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Minn.’s Dayton Slowed By Hip Muscle Injury

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(credit: Hannah Foslien/Getty Images)

(credit: Hannah Foslien/Getty Images)

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ST. PAUL, Minn. (AP/WCCO) – Minnesota Gov. Mark Dayton is being slowed by a hip-muscle tear that an aide says could limit his public schedule while he recovers.

Deputy Chief of Staff Bob Hume says the 66-year-old governor injured the muscle over the weekend and was checked out at the Mayo Clinic on Monday. He was prescribed a physical therapy regimen but is still experiencing discomfort. Dayton canceled a scheduled appearance Wednesday at a business ribbon cutting.

Last winter, the first-term Democrat was sidelined for weeks by major back surgery.

Hume says Dayton will keep a public schedule “off and on” but keep up with his workload even if he’s not at the Capitol.

Hume says he doesn’t know what activity caused the injury, which came soon after Dayton returned from an overseas trade trip.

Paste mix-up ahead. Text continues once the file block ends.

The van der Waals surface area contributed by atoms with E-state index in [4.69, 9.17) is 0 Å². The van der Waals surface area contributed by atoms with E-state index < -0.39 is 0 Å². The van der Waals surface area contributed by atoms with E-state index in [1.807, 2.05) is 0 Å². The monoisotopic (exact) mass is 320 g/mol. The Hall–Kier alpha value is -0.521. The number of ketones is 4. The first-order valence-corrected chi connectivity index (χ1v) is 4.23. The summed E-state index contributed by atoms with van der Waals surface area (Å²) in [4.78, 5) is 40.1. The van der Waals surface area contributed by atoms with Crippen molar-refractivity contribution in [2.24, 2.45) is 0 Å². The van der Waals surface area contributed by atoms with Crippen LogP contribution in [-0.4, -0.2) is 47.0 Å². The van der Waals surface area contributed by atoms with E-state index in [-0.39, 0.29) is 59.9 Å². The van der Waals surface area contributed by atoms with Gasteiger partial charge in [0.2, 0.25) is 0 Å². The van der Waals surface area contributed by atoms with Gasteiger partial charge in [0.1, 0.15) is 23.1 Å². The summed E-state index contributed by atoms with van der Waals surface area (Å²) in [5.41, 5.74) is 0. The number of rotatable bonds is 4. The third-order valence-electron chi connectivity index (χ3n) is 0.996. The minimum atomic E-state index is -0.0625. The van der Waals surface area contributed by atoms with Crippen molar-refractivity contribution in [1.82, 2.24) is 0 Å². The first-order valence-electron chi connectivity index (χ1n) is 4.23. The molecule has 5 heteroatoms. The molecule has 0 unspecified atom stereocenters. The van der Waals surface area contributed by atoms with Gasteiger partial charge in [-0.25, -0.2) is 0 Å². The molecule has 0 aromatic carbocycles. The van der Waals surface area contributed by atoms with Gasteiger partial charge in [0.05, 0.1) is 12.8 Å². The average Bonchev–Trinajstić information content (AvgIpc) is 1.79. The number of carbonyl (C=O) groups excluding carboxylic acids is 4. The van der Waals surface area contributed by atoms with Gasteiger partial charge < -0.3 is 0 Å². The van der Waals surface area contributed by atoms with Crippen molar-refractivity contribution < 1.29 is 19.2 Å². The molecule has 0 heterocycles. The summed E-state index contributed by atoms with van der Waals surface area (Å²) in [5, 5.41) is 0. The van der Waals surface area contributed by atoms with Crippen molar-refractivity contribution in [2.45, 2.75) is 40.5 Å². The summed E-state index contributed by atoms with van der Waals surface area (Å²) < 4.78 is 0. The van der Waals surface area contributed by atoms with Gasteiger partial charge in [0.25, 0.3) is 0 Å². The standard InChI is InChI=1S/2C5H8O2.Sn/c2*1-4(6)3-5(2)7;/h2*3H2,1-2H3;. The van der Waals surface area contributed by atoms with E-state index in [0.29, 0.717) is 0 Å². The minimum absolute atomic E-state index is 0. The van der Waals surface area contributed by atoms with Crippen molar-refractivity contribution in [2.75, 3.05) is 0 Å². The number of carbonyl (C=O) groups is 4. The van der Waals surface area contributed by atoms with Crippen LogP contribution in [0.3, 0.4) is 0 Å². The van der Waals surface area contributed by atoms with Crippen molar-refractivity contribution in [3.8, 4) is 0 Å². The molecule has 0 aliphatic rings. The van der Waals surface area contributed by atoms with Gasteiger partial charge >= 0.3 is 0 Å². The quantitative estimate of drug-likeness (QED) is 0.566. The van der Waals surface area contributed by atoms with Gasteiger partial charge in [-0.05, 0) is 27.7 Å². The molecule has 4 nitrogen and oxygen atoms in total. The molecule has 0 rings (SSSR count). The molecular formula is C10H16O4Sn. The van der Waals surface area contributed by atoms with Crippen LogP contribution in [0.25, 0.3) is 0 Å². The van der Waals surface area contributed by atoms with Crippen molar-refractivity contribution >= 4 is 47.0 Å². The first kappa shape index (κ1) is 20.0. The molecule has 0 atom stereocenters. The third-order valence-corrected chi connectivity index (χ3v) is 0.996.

Dayton released this statement Wednesday afternoon:

“Early Saturday afternoon, I was hurrying down the stairs at the Residence to go to a DFL beanbag event. Since it was very casual, I had on my jeans and sneakers. I took the bottom two steps together, landed on my left leg, and pivoted toward the hallway. Suddenly I felt and heard a loud “pop” in front of my left hipbone, followed by a spasm of pain. The problem was more than the pain, though. I couldn’t walk normally. I had little strength in my left leg.

I rested it all day Sunday; then Monday morning arranged to go to the Mayo Clinic for an evaluation. They took x-rays, conducted other tests, and concluded that I had torn the Sartorius muscle in my left hip. I had both injured the muscle and also torn it (detached it) from my left hipbone. It is not a major muscle; but it is a weight-bearing and stabilizing muscle, which explains my instability, which will persist until other muscles are trained to take over its functions.

The doctors concluded there was no apparent damage to the hipbone, no stress fracture, etc. That was the good news. They recommended rest, physical therapy, ice and anti-inflammatories, and the use of a cane or a crutch for the next couple weeks. If there is not noticeable improvement, I am to return to them.”

(© Copyright 2013 The Associated Press. All Rights Reserved. This material may not be published, broadcast, rewritten or redistributed.)

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